As the results of two surprising votes play out in the UK and US, the importance of the voting public getting access to the right information is more clear than ever. In this blog, Fransina de Jager from the University of Huddersfield tells us how the Hansard at Huddersfield project is helping people more easily access unbiased records from parliament.
Most of us can’t experience political debates first-hand by attending parliament daily. We may wish to consume political news uncoloured by the media, but often all we realistically have access to is collective and journalistic opinion on news websites and social media.
For example, the closest we may feel we can come to understanding the Windrush generation debate is through diverging opinions on Twitter. We have to rely on the BBC for updates about Brexit or parliamentary approval of air strikes in Syria. Or worse, we might read fake political news shared by our friends when we check our Facebook timeline.
What was really said in parliament often remains a mystery to us. How parliament dealt with this or that topic remains obscure. Yet, what many don’t realise is that all of us have access to written records of parliamentary debate via the internet.
In the UK, the record of parliamentary debate is known as ‘Hansard’: a highly robust resource of near-verbatim reports of all that is said in UK parliament – both in the House of Commons and the House of Lords.
Hansard has been published since the 17th century in paper form and in recent years a scanned database of the years 1803-2003, known as ‘Historic Hansard’, was made available online. More recent material of ongoing parliamentary business is also available in a different format.
Who can benefit from Hansard?
Nearly everyone, actually. Those wishing to know about outcomes of parliamentary debate, or the workings of government. Academics studying the language of governance, or historical changes in the concerns of the UK parliament. Pressure groups with concerns about global warming. Think tanks passionate about the role of religion in society. UK citizens worried about the protection of their online data. Twitter-users wishing to fact-check their followers’ tweet about the government’s view on the Iran Nuclear Deal.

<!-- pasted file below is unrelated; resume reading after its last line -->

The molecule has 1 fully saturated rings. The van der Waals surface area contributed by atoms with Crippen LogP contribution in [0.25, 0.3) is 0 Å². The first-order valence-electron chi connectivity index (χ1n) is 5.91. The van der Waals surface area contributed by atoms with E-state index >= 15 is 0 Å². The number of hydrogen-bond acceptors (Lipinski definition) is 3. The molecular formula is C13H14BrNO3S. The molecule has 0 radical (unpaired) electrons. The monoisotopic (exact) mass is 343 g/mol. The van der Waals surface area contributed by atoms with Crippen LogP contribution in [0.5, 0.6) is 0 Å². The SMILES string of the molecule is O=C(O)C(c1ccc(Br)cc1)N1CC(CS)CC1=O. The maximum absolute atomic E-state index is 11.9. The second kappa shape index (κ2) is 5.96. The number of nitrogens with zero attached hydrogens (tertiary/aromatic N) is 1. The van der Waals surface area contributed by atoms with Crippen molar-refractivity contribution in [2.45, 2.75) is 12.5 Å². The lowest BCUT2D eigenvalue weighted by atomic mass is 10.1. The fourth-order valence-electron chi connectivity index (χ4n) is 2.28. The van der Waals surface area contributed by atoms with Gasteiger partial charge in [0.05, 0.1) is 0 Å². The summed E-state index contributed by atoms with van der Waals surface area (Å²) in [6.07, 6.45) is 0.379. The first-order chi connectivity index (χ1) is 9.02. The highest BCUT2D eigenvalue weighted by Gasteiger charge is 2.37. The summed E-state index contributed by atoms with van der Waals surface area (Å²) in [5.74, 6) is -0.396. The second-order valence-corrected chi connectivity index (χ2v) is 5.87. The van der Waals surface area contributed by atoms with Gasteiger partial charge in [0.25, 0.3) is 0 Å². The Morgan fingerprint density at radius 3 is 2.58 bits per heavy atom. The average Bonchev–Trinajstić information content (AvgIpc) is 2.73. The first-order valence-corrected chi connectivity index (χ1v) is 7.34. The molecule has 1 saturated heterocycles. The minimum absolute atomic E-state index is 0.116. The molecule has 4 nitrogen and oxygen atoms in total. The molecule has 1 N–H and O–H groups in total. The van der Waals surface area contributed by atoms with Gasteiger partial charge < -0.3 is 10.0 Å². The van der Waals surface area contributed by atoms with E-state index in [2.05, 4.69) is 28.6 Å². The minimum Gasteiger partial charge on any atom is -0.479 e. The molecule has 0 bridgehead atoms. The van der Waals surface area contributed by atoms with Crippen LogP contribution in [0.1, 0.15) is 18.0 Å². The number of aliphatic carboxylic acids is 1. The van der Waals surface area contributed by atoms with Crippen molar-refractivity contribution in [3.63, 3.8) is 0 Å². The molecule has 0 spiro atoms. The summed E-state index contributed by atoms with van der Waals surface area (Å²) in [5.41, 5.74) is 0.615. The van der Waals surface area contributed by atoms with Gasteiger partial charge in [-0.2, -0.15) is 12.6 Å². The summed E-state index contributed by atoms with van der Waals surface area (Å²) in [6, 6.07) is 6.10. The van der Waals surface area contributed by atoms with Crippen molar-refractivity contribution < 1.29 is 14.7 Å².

An accessible and easily searchable Hansard is rudimentary to a fully functioning representative democracy built on public engagement.
Hansard clearly has the potential to be an important resource for many. But sadly, using it is not as easy as just Googling it. Access to specific debates stored in Hansard is unfortunately rather inflexible. Besides, arguably only those who know more about the internal workings of parliament or have better computer skills than most can make sense of the search results.
Many of us who have attempted to use Hansard have been left frustrated by the difficulty of extracting just the data we needed from all the millions of words. If Hansard is vital to democracy, shouldn’t its access be democratic too?
As researchers at the University at Huddersfield, we recognised this, and proposed a project to improve the Hansard resource with better search functions. The Arts and Humanities Research Council funded the year-long project, which kicked off in March 2018. By March 2019, we hope to present the beginnings of what will eventually be a responsive and helpful tool, enabling anyone wishing to use Hansard for their benefit. Initially, the project will cover the historic Hansard database from 1803 to 2005, but the aim is to bring it right up-to-date by adding more recent data.
Not just its search features, but the provision of visualisations for parliamentary data will appeal to many potential users. But we do not want to dictate which aspects of the Hansard material will be most readily available through our website, so we have developed a more inclusive process to develop it.
Academic research centres, pressure groups, think tanks, political parties and newspapers have all been contacted to be partners in this project. The first few connections with end-users have been made, and we look forward to connecting many others interested in voicing how they wish to benefit from our resource. We therefore welcome anyone who may be interested in using Hansard in the future to contribute to the Hansard at Huddersfield project (you can contact us at email@example.com)
By this process we will be able to provide a highly usable resource for professional users and the public. A resource that is uncoloured by the media, easily searchable, and with clearly visualised data. We dare to hope that our resource will, in some modest way, enhance public engagement with democracy.
Fransina De Jager provides admin support for the Hansard at Huddersfield which is led by Professor Lesley Jeffries as well as Professor Marc Alexander and Dr Alexander von Lünen. For more on the Hansard at Huddersfield follow them on twitter on @HansardHuds